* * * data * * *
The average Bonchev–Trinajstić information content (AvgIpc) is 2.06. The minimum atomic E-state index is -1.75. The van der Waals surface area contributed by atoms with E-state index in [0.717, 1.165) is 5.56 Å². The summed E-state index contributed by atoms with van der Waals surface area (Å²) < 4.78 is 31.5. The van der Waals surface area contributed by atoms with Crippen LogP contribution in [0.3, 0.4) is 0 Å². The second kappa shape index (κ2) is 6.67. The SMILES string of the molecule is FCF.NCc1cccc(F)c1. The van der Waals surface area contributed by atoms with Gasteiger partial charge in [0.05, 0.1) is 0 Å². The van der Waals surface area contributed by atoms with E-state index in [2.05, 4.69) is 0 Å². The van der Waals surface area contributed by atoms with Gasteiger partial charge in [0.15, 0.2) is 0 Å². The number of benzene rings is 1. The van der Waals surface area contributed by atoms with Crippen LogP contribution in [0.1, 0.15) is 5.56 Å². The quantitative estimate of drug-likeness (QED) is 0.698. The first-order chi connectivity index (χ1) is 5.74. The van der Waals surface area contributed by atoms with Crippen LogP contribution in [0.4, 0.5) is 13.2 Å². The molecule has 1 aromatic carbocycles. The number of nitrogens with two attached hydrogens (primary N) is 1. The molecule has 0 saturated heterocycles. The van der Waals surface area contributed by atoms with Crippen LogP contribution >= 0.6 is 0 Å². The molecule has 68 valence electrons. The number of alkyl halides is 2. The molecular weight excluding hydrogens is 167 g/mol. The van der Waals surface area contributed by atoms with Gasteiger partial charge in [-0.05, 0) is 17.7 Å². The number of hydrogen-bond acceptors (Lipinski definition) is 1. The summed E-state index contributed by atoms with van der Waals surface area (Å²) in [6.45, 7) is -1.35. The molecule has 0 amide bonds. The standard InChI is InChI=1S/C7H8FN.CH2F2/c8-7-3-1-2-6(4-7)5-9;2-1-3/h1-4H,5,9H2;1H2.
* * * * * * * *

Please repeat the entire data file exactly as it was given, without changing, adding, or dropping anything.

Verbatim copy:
The average Bonchev–Trinajstić information content (AvgIpc) is 2.06. The minimum atomic E-state index is -1.75. The van der Waals surface area contributed by atoms with E-state index in [0.717, 1.165) is 5.56 Å². The summed E-state index contributed by atoms with van der Waals surface area (Å²) < 4.78 is 31.5. The van der Waals surface area contributed by atoms with Crippen LogP contribution in [0.3, 0.4) is 0 Å². The second kappa shape index (κ2) is 6.67. The SMILES string of the molecule is FCF.NCc1cccc(F)c1. The van der Waals surface area contributed by atoms with Gasteiger partial charge in [0.05, 0.1) is 0 Å². The van der Waals surface area contributed by atoms with E-state index in [2.05, 4.69) is 0 Å². The van der Waals surface area contributed by atoms with Gasteiger partial charge in [0.15, 0.2) is 0 Å². The number of benzene rings is 1. The van der Waals surface area contributed by atoms with Crippen LogP contribution in [0.1, 0.15) is 5.56 Å². The quantitative estimate of drug-likeness (QED) is 0.698. The first-order chi connectivity index (χ1) is 5.74. The van der Waals surface area contributed by atoms with Crippen LogP contribution in [0.4, 0.5) is 13.2 Å². The molecule has 1 aromatic carbocycles. The number of nitrogens with two attached hydrogens (primary N) is 1. The molecule has 0 saturated heterocycles. The van der Waals surface area contributed by atoms with Crippen LogP contribution >= 0.6 is 0 Å². The molecule has 68 valence electrons. The number of alkyl halides is 2. The molecular weight excluding hydrogens is 167 g/mol. The van der Waals surface area contributed by atoms with Gasteiger partial charge in [-0.05, 0) is 17.7 Å². The number of hydrogen-bond acceptors (Lipinski definition) is 1. The summed E-state index contributed by atoms with van der Waals surface area (Å²) in [6.45, 7) is -1.35. The molecule has 0 amide bonds. The standard InChI is InChI=1S/C7H8FN.CH2F2/c8-7-3-1-2-6(4-7)5-9;2-1-3/h1-4H,5,9H2;1H2.